From: <HIDDEN>
Newsgroups: comp.soft-sys.matlab
Subject: Re: vpa help with matrices
Date: Sun, 18 Apr 2010 18:32:07 +0000 (UTC)
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"ben payne" <> wrote in message <hqfg9c$bii$>...
> Hello. I am somewhat confused as to how useful vpa is if it only displays output from symbolic computation. For example, if I want to perform a numeric calculation to better than double or quad precision, it sounds like matlab is unable to do that?
> I am asking basically the same question as on
> but they don't answer my question there. Namely, if I have two variables known to 100 decimal places, can I perform operations with those variables and retain precision?
> Unlike thread 151496, I don't need the fastest library. The original program is written in Fortran 90, and I have used quadruple precision for that. However, quadruple precision is insufficient.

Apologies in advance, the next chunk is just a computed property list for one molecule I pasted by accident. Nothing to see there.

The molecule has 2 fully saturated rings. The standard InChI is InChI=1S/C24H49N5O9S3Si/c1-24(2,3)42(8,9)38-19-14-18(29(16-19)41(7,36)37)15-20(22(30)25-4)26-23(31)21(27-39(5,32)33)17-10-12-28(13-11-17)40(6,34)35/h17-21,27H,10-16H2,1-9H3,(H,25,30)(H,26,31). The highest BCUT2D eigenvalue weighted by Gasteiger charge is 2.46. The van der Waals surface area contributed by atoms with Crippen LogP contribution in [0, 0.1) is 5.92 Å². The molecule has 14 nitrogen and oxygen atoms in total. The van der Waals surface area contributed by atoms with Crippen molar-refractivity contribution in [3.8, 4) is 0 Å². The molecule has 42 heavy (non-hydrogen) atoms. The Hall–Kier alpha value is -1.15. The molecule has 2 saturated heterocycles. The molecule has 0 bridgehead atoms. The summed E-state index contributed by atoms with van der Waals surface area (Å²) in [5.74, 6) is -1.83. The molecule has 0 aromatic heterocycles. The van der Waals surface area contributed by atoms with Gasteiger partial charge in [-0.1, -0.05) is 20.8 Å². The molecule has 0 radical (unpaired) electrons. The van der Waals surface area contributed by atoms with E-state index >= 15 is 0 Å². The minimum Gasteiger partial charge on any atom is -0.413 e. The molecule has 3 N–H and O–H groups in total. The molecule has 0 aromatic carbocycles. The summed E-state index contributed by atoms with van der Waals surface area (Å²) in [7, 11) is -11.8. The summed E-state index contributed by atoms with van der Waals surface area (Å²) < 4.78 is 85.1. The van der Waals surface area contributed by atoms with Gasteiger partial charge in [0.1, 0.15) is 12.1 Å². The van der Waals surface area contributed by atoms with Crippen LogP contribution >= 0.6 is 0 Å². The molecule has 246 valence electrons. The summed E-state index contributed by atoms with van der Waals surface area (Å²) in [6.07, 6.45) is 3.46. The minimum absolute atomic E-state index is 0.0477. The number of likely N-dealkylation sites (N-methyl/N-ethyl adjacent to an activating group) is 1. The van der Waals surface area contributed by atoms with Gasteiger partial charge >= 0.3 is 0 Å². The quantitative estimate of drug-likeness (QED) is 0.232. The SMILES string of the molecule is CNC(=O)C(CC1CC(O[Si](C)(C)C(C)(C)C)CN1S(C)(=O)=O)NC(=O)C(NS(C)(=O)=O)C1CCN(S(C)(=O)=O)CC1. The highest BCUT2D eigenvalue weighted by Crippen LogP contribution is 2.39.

> Do I need to be using something like the following?
> I assumed matlab would be able to perform vpa arithmetic.

  On my system if I type

 x = vpa('sqrt(2)',100)

I get the square root of two out to a hundred decimal places of accuracy, but if I merely type

 y = vpa(sqrt(2),100)

I get a hundred decimal places but it is accurate only out to the sixteenth place.

  The difference is that I have convinced 'vpa' to regard the first expression as being of type 'sym', but the second is only regarded as of type 'double'.  There is a world of difference between the two entities.

  To obtain 100-place accuracy in general computations you will need a system that is capable of handling type 'sym'.  When you say, "I have two variables known to 100 decimal places" you cannot be talking about a variable represented as a 64-bit double precision floating point number.  It can't be done with such a limited object.  It has to be in another form with far greater capacity, a form which the symbolic toolbox can use, which is to say a type 'sym'.  As you are probably aware, matlab's symbolic toolbox accomplishes this with strings of characters or strings of decimal digits of variable lengths depending on the required accuracy.

Roger Stafford